Case example: building cancer diagnostic capacity in francophone Africa
In 2015, Africa experienced a dramatic shift in health trends. That year for the first time, more Africans are estimated to have died from cancer than malaria. Thanks in part to concerted global efforts, the malaria death rate in Africa decreased more than half between 2003 (the year malaria death rates peaked on the continent) and 2017. Conversely, without any global action, deaths by cancer in Africa are projected to increase almost 50% over the next decade — reaching 1 million annual deaths by 2030. This shift in the burden of infectious diseases – such as malaria – to non-communicable diseases – such as cancer – represents a challenge for African health systems as they manage more patients with different needs than in the past.
One area where patient management differs between cancer and other diseases is diagnosis. An accurate and timely diagnosis of cancer can mean the difference between survival and death. Pathology – the identification and characterization of disease by studying cells and tissues under a microscope – is an essential healthcare discipline to render accurate cancer diagnoses, as pathologists determine the precise type and stage (severity) of cancerous tumors. Oncologists (specialists in cancer treatment) use this information to develop appropriate treatment plans, which may include drug therapy, radiation therapy, and/or surgery.
Late diagnosis of cancer is tragically common in Africa, partly due to the lack of trained pathologists and other laboratory professionals. In many sub-Saharan countries there is only one pathologist for every one million patients, a ratio approximately 50 times lower than in high-income countries. Beyond human resources and training, proper diagnosis of cancer requires equipment and materials that can be expensive and difficult to obtain, factors which add to the delay in patient diagnosis.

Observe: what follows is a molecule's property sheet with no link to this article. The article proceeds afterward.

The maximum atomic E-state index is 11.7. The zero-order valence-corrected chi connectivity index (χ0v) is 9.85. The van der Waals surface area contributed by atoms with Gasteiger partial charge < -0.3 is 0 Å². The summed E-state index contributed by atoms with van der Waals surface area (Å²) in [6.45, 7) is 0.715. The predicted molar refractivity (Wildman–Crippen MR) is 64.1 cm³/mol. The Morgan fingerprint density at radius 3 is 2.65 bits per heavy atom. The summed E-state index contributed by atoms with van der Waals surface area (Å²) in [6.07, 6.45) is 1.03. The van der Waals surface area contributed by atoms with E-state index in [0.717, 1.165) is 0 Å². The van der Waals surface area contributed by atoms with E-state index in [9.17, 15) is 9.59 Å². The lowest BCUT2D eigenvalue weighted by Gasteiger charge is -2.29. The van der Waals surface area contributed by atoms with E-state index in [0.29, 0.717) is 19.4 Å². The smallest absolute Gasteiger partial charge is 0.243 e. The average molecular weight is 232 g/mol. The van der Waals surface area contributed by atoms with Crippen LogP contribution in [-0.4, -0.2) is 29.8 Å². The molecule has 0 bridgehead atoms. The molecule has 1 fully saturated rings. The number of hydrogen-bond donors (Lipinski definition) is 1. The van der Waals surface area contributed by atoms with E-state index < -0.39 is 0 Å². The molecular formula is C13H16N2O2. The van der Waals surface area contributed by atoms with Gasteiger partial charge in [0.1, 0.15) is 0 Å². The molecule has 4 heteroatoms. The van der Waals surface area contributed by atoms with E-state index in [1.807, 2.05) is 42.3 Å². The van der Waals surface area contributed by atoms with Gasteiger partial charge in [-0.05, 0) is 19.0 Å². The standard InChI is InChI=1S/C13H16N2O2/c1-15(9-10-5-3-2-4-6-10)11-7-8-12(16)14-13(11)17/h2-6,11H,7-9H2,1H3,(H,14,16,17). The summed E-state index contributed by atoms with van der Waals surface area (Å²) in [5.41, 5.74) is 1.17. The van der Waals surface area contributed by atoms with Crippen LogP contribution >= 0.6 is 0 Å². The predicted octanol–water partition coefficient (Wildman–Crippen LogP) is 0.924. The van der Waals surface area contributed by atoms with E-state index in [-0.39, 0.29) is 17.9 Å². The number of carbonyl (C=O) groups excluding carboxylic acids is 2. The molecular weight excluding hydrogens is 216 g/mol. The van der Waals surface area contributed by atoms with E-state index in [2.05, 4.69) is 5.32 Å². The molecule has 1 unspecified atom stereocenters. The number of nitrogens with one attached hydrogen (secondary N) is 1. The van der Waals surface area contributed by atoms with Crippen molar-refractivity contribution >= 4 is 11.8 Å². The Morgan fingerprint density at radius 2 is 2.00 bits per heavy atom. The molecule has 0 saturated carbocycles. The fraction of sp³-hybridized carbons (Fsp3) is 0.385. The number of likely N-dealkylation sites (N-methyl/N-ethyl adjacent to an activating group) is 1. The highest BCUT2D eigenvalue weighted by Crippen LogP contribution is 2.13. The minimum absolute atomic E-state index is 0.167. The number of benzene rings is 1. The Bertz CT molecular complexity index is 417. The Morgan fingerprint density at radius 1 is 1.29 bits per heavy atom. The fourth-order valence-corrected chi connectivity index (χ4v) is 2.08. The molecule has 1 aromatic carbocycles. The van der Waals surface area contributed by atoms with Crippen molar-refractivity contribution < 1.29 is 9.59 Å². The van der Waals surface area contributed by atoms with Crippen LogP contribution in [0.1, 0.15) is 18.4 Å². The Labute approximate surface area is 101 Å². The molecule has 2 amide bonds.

In response to the challenges cancer poses on the continent, BIO Ventures for Global Health (BVGH) issued a global call to action to address Africa’s cancer crisis with the launch of the African Access Initiative (AAI) in June 2017. Côte d’Ivoire was involved in the initiative from the outset, and is currently one of six AAI participating countries. From the beginning of its partnership with BVGH, the National Cancer Control Program (PNLCa) under the Ministry of Health and Public Hygiene, emphasized the need for improved pathology capacity to achieve their cancer control goals. Nowhere is the need greater than for breast cancer, the most common cancer type in the country.
Pathology is especially important for the proper management of breast cancer. Many breast lesions are not cancerous, and those that are malignant can have different characteristics – distinguishable via pathological assessments – that affect their responsiveness to commonly used drugs. With an estimated 2,700 new breast cancer cases identified each year in Côte d'Ivoire, the augmentation of diagnostic pathology capabilities in the country is critical.
In response to Côte d'Ivoire’s need for breast pathology training, BVGH partnered with the Center for Global Health at the American Society for Clinical Pathology (ASCP), Côte d’Ivoire’s Ministry of Health and Public Hygiene, and the Ivorian Society of Pathology (SIPath) to organize a three-day pathology workshop. The workshop, held in Abidjan, Côte d’Ivoire in April 2019, used didactic presentations, case study discussions, and question-and-answer sessions to teach the techniques used to diagnose and sub-type breast cancer. Three expert trainers from Maisonneuve-Rosemont Hospital in Montreal, Canada led the workshop sessions using training materials customized to the expertise, expectations, and needs of attendees, which were ascertained through pre-workshop surveys. This training provided the participants with up-to-date knowledge of best practices in collecting samples, diagnosing and sub-typing breast cancers, and improving laboratory efficiency, which will lead to patients receiving earlier and more accurate diagnoses.